If You're Not Into Your SO Talking During Sex, Here's How To Bring It Up

How do you feel about getting chatty in bed? Do you like to keep the discourse going while you get it on, or do you think sex is a time for quiet focus? Here's the good news: There is no "right" answer. It's all about what works for you and your partner. However, if you find that your partner won’t stop talking during sex when you prefer silence in the bedroom, that can be frustrating, to say the least.

According to Elise Schuster, a sexuality educator and founder of the okayso app, it's not uncommon to have different preferences in the bedroom. "We all need different things from our partners when we're having sex, and talking is definitely on that list," Schuster tells Elite Daily. "Sometimes it's very easy to lose focus or get wrapped up in our own thoughts and what someone else is saying (or not saying) can pull us away from what's happening. Sometimes it might not be the amount of talking, but what your partner is saying when they're talking that might also be an issue if they're saying something that feels degrading or commanding in ways that are a turn-off for you."

Is this sounding a bit too familiar? If so, the best way to address the issue and find a healthy solution is to talk about it, as Carlyle Jansen, a sex expert and founder of Good For Her, tells Elite Daily. "You can’t fix something by not discussing it," Carlyle tells Elite Daily. "Deep emotional intimacy and connection is built on these tough conversations. Besides, no one wants to have sex where their partner is just going through the motions."

If you're worried about this conversation being awkward, or about potentially embarrassing or inadvertently shaming your partner, I get it! That's why I reached out to Jansen and Schuster for advice on how to talk to your SO about what you need in bed, when what you really need is for them to quiet down a bit.

How To Broach The Subject.

The trickiest part of dealing with this relationship issue may simply be — ironically enough — speaking up about it. But, as Schuster explains, it's important that you communicate your needs to your partner. “It's always a great idea to talk to a partner about things like this. As much as we might want them to be, our partners are not mind readers, they can't know what we need unless we tell them,” says Schuster.

Jansen suggests a softer approach. “I like the game ‘Three Oranges and a Lemon.’ Each partner states what they love about their erotic connection… and one thing that you would like differently,” she explains. According to Jansen, this creates the opportunity for you to say two things you love about your sex life, and one thing that you’d like to change. In this case, your "lemon" would be the bedroom chit-chat.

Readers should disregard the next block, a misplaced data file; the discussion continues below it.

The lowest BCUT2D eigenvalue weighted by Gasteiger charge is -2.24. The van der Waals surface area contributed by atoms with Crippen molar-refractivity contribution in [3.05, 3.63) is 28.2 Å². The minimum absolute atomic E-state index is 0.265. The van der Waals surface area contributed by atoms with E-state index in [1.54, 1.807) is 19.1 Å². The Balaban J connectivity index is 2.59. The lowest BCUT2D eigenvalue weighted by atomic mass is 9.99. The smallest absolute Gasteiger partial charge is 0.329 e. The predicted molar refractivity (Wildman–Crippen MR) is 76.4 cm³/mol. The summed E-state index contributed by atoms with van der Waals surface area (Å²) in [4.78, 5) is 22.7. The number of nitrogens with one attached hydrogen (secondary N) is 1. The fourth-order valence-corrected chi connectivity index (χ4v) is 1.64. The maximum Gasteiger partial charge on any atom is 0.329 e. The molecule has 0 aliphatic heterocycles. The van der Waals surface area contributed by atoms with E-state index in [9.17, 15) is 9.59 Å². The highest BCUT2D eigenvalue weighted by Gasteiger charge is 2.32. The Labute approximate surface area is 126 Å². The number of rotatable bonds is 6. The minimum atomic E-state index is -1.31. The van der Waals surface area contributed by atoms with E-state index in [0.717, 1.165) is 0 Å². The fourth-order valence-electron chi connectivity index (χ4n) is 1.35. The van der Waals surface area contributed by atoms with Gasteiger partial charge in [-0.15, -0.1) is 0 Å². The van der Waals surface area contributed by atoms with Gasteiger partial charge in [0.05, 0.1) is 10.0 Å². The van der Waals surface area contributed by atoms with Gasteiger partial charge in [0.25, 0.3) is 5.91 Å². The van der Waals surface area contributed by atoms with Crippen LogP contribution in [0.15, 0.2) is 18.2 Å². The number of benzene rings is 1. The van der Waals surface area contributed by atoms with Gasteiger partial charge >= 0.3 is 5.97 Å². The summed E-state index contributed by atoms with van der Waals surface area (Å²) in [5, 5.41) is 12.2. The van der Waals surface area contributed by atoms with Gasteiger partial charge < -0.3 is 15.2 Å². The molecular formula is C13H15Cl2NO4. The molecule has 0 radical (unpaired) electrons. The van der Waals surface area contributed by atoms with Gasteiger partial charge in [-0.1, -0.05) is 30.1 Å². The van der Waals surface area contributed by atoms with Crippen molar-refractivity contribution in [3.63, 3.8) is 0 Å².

In situations like these, timing is also key, says Schuster. “My number one sex communication tip is this: Create regular times when you check in about your sex life with your partner that are not right before, during, or after sex. Set aside a long walk or dinner or Saturday morning coffee time to check in about how things are going. This works well because it's much easier to hear something hard when we're not in the middle of it all. As you're having that conversation, you can bring up talking,” she suggests.

When you talk about it, her advice is to keep the focus on how their verbal displays affect you, to prevent them from getting defensive or embarrassed. “Before you bring it up, think carefully about what it is about it that you don't like and explain that to your partner,” says Schuster.

Finding A Healthy Compromise.
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Once you’ve gotten over that initial hurdle of talking to your partner about how you're feeling, the next step is to find a compromise that works for both of you. “Resolving this issue may depend on each particular couple,” says Schuster. “If someone doesn't like any talking at all, then most likely the only resolution is for the other person to try not to talk. However, there are also lots of other variations. It could be that certain kinds of talking are great while others aren't, or that talking before someone is really aroused feels awkward, but once someone is aroused it feels better. The thing that's amazing about sex is [that] there are lots of different ways that it can look,” she explains. Schuster adds that you’ll know you’ve found the right compromise when you both feel like you're getting what you need to enjoy your shared sexual experiences.

Jansen says it’s ultimately all about focusing on the bigger picture. “Compromise can work well when both parties appreciate the greater good of the relationship and are honest and kind,” she concludes. That’s perhaps the most important takeaway, because it applies to this situation and just about all others in a relationship. It's important to speak up about what you need and communicate with your partner to find a middle ground where you're both happy. The idea is to do it with kindness while keeping the focus on the two of you being a team. When you approach it like that, what can't you get through together?